If you wanted to make up a stereotypical satirical image of the worst aspects of US culture, you could probably do worse than depict someone stuffing his face with junkfood…and then calling it a “sport,” and then getting all serious about the “sport” by describing “training regimens” and the like. Of course, it would be redundant to make up such an image – since competitive eaters (who call themselves – and someone wasn’t listening to their inner 12-year-old, or maybe was – “gurgitators”) are all the rage.
How many ways is this phenomenon completely disgusting? We’ll start with the immediate and obvious: it’s beyond me why anyone would want to watch someone shove bratwursts or pies or creamed corn into their face (why not throw some hungry lions into the mix so we can have, in the immortal words of Lemony Snicket, “violence and sloppy eating”?), especially when no doubt not all of that food remains in its intended destination. Which brings us to visceral point number two: our “gurgitators” deny the aptness of their chosen term in its phonetic proximity to a more commonly known word…but I’d hate to witness the early days of a prospect gurgitator, and I suspect that no matter what they say for public, uh, consumption, gurgitators frequently re-g. backstage out of the camera’s sight after events. Contrary to what you’d expect, a lot of these folks are not enormous pigs (two famous competitors barely break 100 pounds), but when the champion at a recent contest downs nearly 60 brats in 10 minutes, what else can you conclude? A brat is nearly 300 calories; 60 of them is 18,000 calories, or nearly a week and a half’s daily caloric recommendations. But these folks can’t fast before events, because the stomach needs to be stretched (some describe guzzling diet sodas in mass quantities beforehand). Are we to believe that they simply do not eat for a week after each competition? I don’t: I think the Roman feather plays its role.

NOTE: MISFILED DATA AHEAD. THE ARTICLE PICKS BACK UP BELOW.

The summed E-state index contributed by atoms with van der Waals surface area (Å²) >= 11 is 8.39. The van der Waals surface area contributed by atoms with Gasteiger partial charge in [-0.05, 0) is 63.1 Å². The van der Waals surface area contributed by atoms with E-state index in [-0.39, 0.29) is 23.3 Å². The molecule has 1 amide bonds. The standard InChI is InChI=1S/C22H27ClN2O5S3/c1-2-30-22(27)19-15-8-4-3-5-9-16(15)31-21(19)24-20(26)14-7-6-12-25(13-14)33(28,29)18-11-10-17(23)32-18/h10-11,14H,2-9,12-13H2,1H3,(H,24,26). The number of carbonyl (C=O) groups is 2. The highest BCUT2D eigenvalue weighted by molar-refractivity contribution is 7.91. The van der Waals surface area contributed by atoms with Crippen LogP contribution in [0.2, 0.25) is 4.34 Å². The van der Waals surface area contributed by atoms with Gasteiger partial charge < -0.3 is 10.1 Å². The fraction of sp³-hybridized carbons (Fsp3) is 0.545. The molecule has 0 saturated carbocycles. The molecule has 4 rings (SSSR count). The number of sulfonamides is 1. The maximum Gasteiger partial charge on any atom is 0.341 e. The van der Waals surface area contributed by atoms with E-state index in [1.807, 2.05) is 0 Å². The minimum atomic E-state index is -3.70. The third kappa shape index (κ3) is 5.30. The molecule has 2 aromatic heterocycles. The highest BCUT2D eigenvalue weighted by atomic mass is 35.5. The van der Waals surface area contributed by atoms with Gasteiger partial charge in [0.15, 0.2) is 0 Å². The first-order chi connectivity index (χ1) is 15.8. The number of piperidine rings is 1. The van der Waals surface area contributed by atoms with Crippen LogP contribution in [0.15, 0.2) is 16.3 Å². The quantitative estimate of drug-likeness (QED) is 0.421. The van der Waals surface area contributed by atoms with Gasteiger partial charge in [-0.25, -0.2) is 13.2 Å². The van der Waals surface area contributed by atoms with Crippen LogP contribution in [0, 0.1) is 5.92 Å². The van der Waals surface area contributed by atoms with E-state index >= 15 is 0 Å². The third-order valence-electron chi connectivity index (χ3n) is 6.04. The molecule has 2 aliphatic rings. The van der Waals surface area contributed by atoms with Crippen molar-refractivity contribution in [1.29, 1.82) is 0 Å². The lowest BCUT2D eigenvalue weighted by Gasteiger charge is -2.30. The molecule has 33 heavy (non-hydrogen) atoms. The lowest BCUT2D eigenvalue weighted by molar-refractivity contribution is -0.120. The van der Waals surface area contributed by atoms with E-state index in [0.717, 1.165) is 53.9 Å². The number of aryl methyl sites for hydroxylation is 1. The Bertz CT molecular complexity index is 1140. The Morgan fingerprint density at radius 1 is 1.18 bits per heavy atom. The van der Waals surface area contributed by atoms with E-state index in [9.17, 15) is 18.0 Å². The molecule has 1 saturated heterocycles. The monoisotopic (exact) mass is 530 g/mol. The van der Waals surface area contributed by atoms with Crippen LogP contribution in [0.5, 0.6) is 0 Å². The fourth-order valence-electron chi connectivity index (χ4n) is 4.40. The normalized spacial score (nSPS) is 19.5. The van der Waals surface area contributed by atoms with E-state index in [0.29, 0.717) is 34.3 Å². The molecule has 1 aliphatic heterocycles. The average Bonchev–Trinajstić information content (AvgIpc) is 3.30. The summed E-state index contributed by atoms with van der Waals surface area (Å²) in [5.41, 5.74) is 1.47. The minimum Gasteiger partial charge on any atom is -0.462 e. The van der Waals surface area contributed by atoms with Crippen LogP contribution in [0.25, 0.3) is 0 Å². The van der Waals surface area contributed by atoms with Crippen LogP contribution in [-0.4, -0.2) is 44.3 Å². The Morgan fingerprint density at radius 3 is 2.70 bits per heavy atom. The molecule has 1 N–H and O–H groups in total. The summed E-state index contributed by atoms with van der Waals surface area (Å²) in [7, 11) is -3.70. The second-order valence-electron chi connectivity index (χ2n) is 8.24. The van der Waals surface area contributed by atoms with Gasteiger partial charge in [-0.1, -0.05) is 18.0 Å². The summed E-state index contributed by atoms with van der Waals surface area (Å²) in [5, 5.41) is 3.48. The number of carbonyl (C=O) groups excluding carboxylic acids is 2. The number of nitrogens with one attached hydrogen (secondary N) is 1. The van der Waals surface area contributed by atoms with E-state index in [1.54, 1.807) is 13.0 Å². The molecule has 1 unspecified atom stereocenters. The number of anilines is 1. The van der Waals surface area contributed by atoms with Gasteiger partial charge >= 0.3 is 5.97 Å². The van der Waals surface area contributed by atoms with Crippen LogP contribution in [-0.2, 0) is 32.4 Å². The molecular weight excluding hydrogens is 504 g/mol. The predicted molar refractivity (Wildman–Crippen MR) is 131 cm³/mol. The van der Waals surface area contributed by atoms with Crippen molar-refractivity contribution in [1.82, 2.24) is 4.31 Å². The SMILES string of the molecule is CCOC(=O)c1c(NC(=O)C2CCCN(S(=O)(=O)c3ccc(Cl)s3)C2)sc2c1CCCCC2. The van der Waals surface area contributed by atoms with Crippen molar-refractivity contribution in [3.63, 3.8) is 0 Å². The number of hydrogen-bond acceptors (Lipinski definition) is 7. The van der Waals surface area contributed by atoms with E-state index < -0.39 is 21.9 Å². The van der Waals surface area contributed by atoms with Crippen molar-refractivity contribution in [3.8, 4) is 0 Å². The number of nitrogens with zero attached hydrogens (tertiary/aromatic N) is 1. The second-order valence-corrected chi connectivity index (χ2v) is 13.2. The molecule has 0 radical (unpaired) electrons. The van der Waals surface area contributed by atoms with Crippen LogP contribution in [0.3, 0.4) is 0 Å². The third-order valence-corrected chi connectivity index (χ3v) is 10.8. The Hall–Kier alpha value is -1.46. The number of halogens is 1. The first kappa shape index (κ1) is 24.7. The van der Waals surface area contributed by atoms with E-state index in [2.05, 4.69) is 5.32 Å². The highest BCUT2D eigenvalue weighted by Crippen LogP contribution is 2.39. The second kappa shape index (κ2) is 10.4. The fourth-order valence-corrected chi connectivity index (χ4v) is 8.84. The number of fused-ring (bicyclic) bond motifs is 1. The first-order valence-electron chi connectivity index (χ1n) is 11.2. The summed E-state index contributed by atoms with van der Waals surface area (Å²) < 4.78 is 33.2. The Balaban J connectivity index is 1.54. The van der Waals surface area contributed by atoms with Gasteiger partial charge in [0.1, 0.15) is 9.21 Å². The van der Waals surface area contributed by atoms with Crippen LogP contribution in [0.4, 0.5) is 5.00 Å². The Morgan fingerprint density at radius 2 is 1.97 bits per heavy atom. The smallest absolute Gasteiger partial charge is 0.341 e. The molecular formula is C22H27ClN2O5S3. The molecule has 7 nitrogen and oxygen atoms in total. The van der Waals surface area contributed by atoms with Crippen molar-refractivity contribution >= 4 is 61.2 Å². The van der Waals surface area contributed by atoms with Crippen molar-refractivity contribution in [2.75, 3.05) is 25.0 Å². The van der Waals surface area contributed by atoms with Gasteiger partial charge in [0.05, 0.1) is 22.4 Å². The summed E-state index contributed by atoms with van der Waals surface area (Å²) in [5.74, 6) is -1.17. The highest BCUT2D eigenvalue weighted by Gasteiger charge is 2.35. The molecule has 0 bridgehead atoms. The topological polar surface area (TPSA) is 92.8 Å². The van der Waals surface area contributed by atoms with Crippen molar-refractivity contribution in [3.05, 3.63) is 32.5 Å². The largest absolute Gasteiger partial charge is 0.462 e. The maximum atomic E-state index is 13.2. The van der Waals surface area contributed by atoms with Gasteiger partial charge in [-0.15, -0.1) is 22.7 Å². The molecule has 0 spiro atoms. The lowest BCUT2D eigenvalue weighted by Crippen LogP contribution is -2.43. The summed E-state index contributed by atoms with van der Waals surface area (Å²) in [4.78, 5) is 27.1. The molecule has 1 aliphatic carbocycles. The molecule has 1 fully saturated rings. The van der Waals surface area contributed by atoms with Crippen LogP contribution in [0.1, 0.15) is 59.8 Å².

And taking the gurgitators’ word for their abstention from the vomitorium, I’d hate to think of what kind of traffic conditions prevail in their intestines following such a binge of bratwurst.
Are you disgusted yet? Or are you entertained by the thrillingly athletic derring-do of these well-trained sportsmen and sportswomen?
Then there are the social effects: in a nation where obesity is an ever-increasing health problem, with promises to lead to even worse problems in the future, it makes perfect sense to valorize gross displays of overeating, right? And to pretend that people can do this without blimping out to Wellesian proportions as well…
Finally, in a nation where 33 million people are unable to afford adequate food, the sheer waste of this spectacle is obscene, even aside from the grossness of the event itself. No wonder so many people in the world think of Americans as disgusting pigs.
Good thing we have comedians to distract us, right? Here are three food-related comedy bits: Patton Oswalt on the evolution of the modern menu, David Cross on chi-chi food choices, and the Firesign Theatre (oblique as always) addressing the perils of our addiction to “More Sugar!”
Patton Oswalt “Steak”
David Cross “When It Comes to Jews, Behavior One Might Perceive as Obnoxious and Annoying I Present as ‘Quirky’ But It’s Okay to Joke About It Because I, Myself, Am Jewish!”
The Firesign Theatre “Don’t Crush That Dwarf, Hand Me the Pliers” (excerpted and edited)